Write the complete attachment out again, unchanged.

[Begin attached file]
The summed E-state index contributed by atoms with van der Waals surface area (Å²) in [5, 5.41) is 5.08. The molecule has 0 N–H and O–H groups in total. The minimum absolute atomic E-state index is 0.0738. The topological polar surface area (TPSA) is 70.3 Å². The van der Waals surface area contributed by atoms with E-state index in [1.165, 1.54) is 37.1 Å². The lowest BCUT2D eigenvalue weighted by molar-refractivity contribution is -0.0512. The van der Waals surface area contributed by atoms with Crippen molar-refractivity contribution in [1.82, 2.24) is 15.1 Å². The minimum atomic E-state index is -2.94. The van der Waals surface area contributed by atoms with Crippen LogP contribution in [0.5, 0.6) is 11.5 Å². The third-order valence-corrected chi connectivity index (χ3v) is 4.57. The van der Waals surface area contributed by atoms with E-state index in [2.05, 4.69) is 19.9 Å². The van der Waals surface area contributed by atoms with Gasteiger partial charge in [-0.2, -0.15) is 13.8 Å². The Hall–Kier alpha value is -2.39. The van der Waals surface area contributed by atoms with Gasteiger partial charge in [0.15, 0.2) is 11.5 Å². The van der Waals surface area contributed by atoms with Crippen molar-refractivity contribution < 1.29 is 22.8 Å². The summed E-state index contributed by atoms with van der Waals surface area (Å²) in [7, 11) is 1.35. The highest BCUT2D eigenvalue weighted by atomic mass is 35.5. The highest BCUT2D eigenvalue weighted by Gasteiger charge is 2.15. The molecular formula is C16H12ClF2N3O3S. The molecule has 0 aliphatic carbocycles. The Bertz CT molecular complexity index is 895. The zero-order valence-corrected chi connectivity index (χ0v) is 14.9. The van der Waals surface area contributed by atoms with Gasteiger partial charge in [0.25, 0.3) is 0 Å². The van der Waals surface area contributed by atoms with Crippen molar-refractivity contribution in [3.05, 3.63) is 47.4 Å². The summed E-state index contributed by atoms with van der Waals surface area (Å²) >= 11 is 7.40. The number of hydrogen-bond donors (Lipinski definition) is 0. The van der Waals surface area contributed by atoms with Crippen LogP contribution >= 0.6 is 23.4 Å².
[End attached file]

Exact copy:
The summed E-state index contributed by atoms with van der Waals surface area (Å²) in [5, 5.41) is 5.08. The molecule has 0 N–H and O–H groups in total. The minimum absolute atomic E-state index is 0.0738. The topological polar surface area (TPSA) is 70.3 Å². The van der Waals surface area contributed by atoms with E-state index in [1.165, 1.54) is 37.1 Å². The lowest BCUT2D eigenvalue weighted by molar-refractivity contribution is -0.0512. The van der Waals surface area contributed by atoms with Crippen molar-refractivity contribution in [1.82, 2.24) is 15.1 Å². The minimum atomic E-state index is -2.94. The van der Waals surface area contributed by atoms with Crippen LogP contribution in [0.5, 0.6) is 11.5 Å². The third-order valence-corrected chi connectivity index (χ3v) is 4.57. The van der Waals surface area contributed by atoms with E-state index in [2.05, 4.69) is 19.9 Å². The van der Waals surface area contributed by atoms with Gasteiger partial charge in [-0.2, -0.15) is 13.8 Å². The Hall–Kier alpha value is -2.39. The van der Waals surface area contributed by atoms with Gasteiger partial charge in [0.15, 0.2) is 11.5 Å². The van der Waals surface area contributed by atoms with Crippen molar-refractivity contribution < 1.29 is 22.8 Å². The summed E-state index contributed by atoms with van der Waals surface area (Å²) in [7, 11) is 1.35. The highest BCUT2D eigenvalue weighted by atomic mass is 35.5. The highest BCUT2D eigenvalue weighted by Gasteiger charge is 2.15. The molecular formula is C16H12ClF2N3O3S. The molecule has 0 aliphatic carbocycles. The Bertz CT molecular complexity index is 895. The zero-order valence-corrected chi connectivity index (χ0v) is 14.9. The van der Waals surface area contributed by atoms with Gasteiger partial charge in [0.25, 0.3) is 0 Å². The van der Waals surface area contributed by atoms with Crippen molar-refractivity contribution in [3.05, 3.63) is 47.4 Å². The summed E-state index contributed by atoms with van der Waals surface area (Å²) >= 11 is 7.40. The number of hydrogen-bond donors (Lipinski definition) is 0. The van der Waals surface area contributed by atoms with Crippen LogP contribution >= 0.6 is 23.4 Å².